Tackling what cannot be said

March 7, 2019

Violence against women and girls is a silent public health emergency in Myanmar — one compounded by social taboos which prevent survivors from seeking help.

Marital rape is legal. Sexual assault, particularly by domestic partners, largely goes unpunished. If a woman reports sexual violence, she is usually blamed and stigmatized for it.

Khine Lwin Myint, 22, has come up with an idea which she thinks can begin to chip away at the culture of impunity.

Khine is co-founder of DIVAS, a start-up which recently won first prize in the Women’s Empowerment category at a Hackathon supported by UNDP and Ooredoo Myanmar.

“Me and my team want to help the victims of sexual assault as much as we can,” she says.

Khine Lwin Myint and her DIVAS team won first prize in the Women’s Empowerment category at a Hackathon supported by UNDP and Ooredoo Myanmar.

‘To Lon May’ (For Our Women) is a ground-breaking Burmese-language mobile app that Khine and her two partners developed to help survivors of sexual assault and to raise public awareness of the issues associated with it. It will show women how to get information, counseling, healthcare, and how to talk to law enforcement.

It’s an issue that is close to Khine’s heart.

“It’s important for me. Most of our people think that these cases are shameful for victims. They believe that this kind of things happen because of the behaviour of the victims, like not wearing suitable clothing or having a flirty personality,” she says.

Internal migration plays a big role in the culture of impunity — domestic workers and internal rural migrants are the most vulnerable to sexual exploitation, violence, trafficking and forced marriage. The young and the poor often don’t know their rights.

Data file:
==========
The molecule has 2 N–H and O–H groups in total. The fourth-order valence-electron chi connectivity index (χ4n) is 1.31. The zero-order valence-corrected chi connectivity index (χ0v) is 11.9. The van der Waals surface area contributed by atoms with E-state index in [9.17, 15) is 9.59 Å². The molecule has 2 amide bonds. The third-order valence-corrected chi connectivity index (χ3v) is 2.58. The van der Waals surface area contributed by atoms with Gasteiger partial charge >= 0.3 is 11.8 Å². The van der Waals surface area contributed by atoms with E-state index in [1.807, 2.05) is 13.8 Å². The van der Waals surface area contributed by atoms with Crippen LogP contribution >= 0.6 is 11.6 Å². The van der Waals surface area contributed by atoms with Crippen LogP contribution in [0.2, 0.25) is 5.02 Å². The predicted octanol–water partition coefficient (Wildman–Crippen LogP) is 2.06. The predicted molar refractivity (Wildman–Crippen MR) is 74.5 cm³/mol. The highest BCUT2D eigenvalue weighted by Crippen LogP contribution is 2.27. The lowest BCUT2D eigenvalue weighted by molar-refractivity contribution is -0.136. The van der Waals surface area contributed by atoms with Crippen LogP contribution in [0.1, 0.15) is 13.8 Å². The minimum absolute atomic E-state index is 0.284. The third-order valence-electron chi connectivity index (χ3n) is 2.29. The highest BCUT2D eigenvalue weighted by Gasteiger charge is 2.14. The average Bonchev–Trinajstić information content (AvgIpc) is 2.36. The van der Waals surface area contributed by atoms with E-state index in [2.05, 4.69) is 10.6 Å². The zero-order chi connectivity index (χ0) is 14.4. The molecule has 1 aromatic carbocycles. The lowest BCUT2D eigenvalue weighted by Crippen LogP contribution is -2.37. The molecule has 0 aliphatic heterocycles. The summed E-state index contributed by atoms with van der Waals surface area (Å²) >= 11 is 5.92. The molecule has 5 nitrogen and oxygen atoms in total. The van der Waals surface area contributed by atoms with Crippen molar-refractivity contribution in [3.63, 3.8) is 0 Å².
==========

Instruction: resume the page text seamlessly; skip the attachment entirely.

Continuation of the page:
Poor rural families with young daughters are often forced to send them away to work as domestic servants.

The girls, often underage, are sent to an unfamiliar city, away from the protection of their loved ones. They are often not in a position to report sexual assault and exploitation at the hands of their employer. If an attack takes place, they may be unable to return home due to stigma and shame.

“People criticize the victims based on their beliefs and own judgement. We must let them know, and make them accept, that this is not victim’s fault,” Khine says.

According to the 2015 Myanmar Labour Force Survey Report, 1.13 million children aged five to 17 years, or 9.3 percent of children are working.

The 2017 Report on Sexual Assault from the Myanmar Ministry of Home Affairs reveals that child rape accounts for more than half of all reported sexual assaults. The number of reported rapes increased from 1,100 in 2016 to 1,405 in 2017.

However the real number is likely much higher.

Khine hopes her app will help women begin to put the blame where it belongs — on their attackers — and that they’ll be supported instead of shamed when they make a complaint.

This year the Myanmar government will submit the draft Prevention and Protection of Violence Against Women Act to Parliament. If it passes, it will offer Myanmar women legal protection from domestic violence, marital rape, sexual violence and workplace harassment, and will provide legal and medical support to survivors.

In the meantime, Khine’s work will continue. DIVAS has received a cash prize of about US$4,500 to help with startup costs and office space for one year, commercial and technical support Ooredoo Myanmar, incubation support from IMPACT HUB Yangon, and USD$5,000 from UNDP.

“Within one year, we plan to launch support services for survivors of sexual assault by focusing on campaigns for students, with support from Ooredoo and UNDP. In the future, we plan to add preventative services for girls and women,” Khine says, adding modestly. “I don’t think myself a pioneer of women’s right in Myanmar. I want to help Myanmar women as much as I can.”

Illustrations and photo in order: Bygermina/Shutterstock.com; UNDP Myanmar; Black Hill Design/Shutterstock.com; Rudall30/Shutterstock.com; Olga Lebedeva/Shutterstock.com